Synth Site: Roland: Juno 1/2: User reviews Add review
Average rating: 4.1 out of 5
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Robin a hobbyist user writes:
I agree with Idrian completely!!!!! I will never sell mine! It is a wery reliable unit, the only thing that is little weak is the jog wheel and the flat plastic knobs but who cares? you can use the software to programm new sounds more easy.

Rating: 5 out of 5 posted Thursday-Jul-25-2002 at 03:48
Idrian a professional user writes:
This is one of the best synth out there! If you think it sounds cold and not analog, you probably can not programm a synth at all! You can get really fat basses with this thing like moog and old Roland synths. It is like a hybrid from fat and soft to hard cold digital tunes. Do not get scared by the looks! This is one of the best cept secrets for professional users. GET ONE NOW!!!!

Rating: 5 out of 5 posted Thursday-Jul-25-2002 at 03:43
UralTEK a hobbyist user from Finland writes:
First of all: if any person says aJuno sounds thin, that person hasn't made any own patches!

We have to remember that this synth comes from the same era as DX7, which very clearly reflects to the presets: most of them are thin, cheesy and shitty - Roland probably tried to make something that sounds digital, which was very cool at that time. When you start tweaking your own sounds you will soon notice that this thing can sound REALLY mean.

There is no comparison to ANY virtual analogs. A couple months ago I didn't like this synth so much (except for the Beltram / Dominator / Hardcore -sound ofcourse) and I was thinking of selling it and buying some VA. I listened to different VAs, different sounds from different sources... And after a few days of listening I powered my aJuno2 I finally realised that I don't really want any VA! Name ANY VA, aJuno will wipe its ass what comes to fullness, character, bass.. It just sounds pleasant to my ears.

IMO it doesn't lack any bass compared to many other analogs (Roland 101, 202, System 100M, Juno-106, Yamaha CS-5, CS-15, Korg Sigma, Poly800, DW6000/8000, Siel DK80 and some others I've tried or owned). "Basswise" it is at the same level as 101 and 202 IMHO - not bad.

Otherwise there is no point comparing the sound to another analogs - every single one of them souns unique. Let's get to the specs.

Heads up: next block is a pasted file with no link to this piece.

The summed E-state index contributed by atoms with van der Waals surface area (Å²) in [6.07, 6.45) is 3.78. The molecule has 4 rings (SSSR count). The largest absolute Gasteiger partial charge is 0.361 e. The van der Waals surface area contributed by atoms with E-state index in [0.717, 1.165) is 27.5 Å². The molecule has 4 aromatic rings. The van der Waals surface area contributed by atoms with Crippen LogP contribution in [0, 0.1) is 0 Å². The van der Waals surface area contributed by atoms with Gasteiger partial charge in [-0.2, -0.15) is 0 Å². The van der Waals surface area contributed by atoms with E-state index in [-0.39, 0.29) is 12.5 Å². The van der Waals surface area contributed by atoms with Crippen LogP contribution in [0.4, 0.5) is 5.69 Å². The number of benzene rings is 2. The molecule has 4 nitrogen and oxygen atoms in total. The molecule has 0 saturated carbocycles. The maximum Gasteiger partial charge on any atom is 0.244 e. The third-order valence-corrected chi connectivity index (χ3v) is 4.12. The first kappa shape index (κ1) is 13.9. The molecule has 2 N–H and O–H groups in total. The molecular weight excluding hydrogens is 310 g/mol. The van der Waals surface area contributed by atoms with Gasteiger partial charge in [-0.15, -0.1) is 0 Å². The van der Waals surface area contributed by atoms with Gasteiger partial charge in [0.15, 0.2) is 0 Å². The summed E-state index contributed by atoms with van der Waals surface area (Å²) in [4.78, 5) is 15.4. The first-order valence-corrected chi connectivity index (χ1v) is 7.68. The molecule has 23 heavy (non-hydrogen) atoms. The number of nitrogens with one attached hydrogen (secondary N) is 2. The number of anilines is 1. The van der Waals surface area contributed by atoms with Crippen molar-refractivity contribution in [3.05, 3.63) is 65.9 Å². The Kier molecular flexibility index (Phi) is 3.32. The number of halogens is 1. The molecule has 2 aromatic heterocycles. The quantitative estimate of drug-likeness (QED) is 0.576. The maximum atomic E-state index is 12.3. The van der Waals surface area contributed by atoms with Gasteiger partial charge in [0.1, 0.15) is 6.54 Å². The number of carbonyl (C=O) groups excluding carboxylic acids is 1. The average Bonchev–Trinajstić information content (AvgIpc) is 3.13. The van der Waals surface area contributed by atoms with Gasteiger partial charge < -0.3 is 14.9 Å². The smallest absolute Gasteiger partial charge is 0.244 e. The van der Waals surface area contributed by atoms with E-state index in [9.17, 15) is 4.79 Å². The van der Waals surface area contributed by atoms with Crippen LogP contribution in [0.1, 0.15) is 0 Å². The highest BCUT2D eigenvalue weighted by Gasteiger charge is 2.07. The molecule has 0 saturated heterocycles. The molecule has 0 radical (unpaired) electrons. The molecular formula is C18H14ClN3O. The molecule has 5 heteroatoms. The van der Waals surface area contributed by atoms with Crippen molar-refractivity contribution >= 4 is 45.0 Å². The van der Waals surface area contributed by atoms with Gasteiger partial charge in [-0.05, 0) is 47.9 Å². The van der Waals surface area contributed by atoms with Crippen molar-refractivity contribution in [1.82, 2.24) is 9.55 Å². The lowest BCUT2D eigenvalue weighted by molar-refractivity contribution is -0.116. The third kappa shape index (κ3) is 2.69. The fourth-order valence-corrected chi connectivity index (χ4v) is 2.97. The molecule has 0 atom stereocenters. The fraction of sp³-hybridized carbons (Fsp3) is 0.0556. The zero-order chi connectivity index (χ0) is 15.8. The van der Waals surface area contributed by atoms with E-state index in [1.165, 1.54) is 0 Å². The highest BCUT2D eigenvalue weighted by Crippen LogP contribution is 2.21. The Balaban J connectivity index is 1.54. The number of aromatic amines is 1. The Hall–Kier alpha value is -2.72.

The user interface is OK. Despite the fact that it has only a few buttons and a data wheel that works bad when dusty, this thing is easy to use. All sound parameters are in same menu, in logical order. Just press "parameter select" (or something like that), select the parameter with the wheel, press "parameter value" (or something like that), change the value with data wheel, and press "parameter select" again. Everything works in realtime which is nice. Or, just forget the user interface and use a MIDI editor/librarian which is available from the net, like I do.

It only has one VCO per sound (six sounds polyphony if you didn't already know), but it has a few special waveforms which makes making quite unique sounds possible. 1 VCO can be a combination of square (with different pulsewidths), saw (with odd waveforms), subosc and noise.

The VCF sounds very different than on other Rolands I have tried, but still very Rolandish. Lovely and usable resonance. The only downsides are that it doesn't self oscillate, and because of 128 step digital cutoff control (thanks to MIDI), you can hear the steps in high resonance sounds at high cutoff frequencies - which can actually be a good thing, after all this is part of aJuno's character.

There is a simple HPF with 4 steps, the lowest is actually bass boost - makes your neighbours hate you.

Only one ENV, BAD. The ENV isn't a traditional 4 parameter one but more complex, GOOD. Of course it would be nice to have another one of them.

LFO - well, it's an LFO. Goes to audio frequencies.

...and the thing that makes this a mean machine... CHORUS. Roland's dirty, noisy CHORUS. Very, very nice! Looking at the patches that I like or that I've made myself, almost every one of them has chorus (the Dominator lead too=). Sounds good with basses, strings, pads, leads, bleeps and squeeks IMHO.

OK, enough babble.. Points: Sound 5 (unique, has character and still usable) User interface 4 (easy to use, but lack of knobs - good that we have SYSEX) Features 3 (sounds lovely but would like to have more OSCs, ENVs, modulators and modulation routes for more complex sounds) I'll give it a total of...

Rating: 4 out of 5 posted Saturday-Mar-30-2002 at 16:59
Mike a professional user from Austin, Texas, USA writes:
Kinda limited but its good for bass sounds. It's best in a live setting. The Juno 2 is much easier to carry around than most other synths. its very narrow compared to others from the 80's. i've programmed 6 or 7 good thick sounds that I constantly use. It's perfect for learning how to program the digital "knobless" variety of synths from the 80's. The sounds I have created are simple but warmer than the DX 7s and ESQs or the same time. Not bad.

Rating: 3 out of 5 posted Saturday-Jan-12-2002 at 22:40
sean a professional user from usa writes:
Just wanted to say that BOTH the JUNO 1 AND 2 can save sounds thru sysex to your computer sequencer by simply selecting the sound you want to send with the bank buttons. Throw your sequencer into record on the corresponding midi channel and press the bank keys of the sound you want to save and it is done. To reload it, play the sound back with your sequencer and it will be sent to the synth. These are great little synths for the price. I have two juno 1s and a juno 2. Will probably sell one of my mint Juno 1s.

Rating: 4 out of 5 posted Monday-Nov-12-2001 at 15:44
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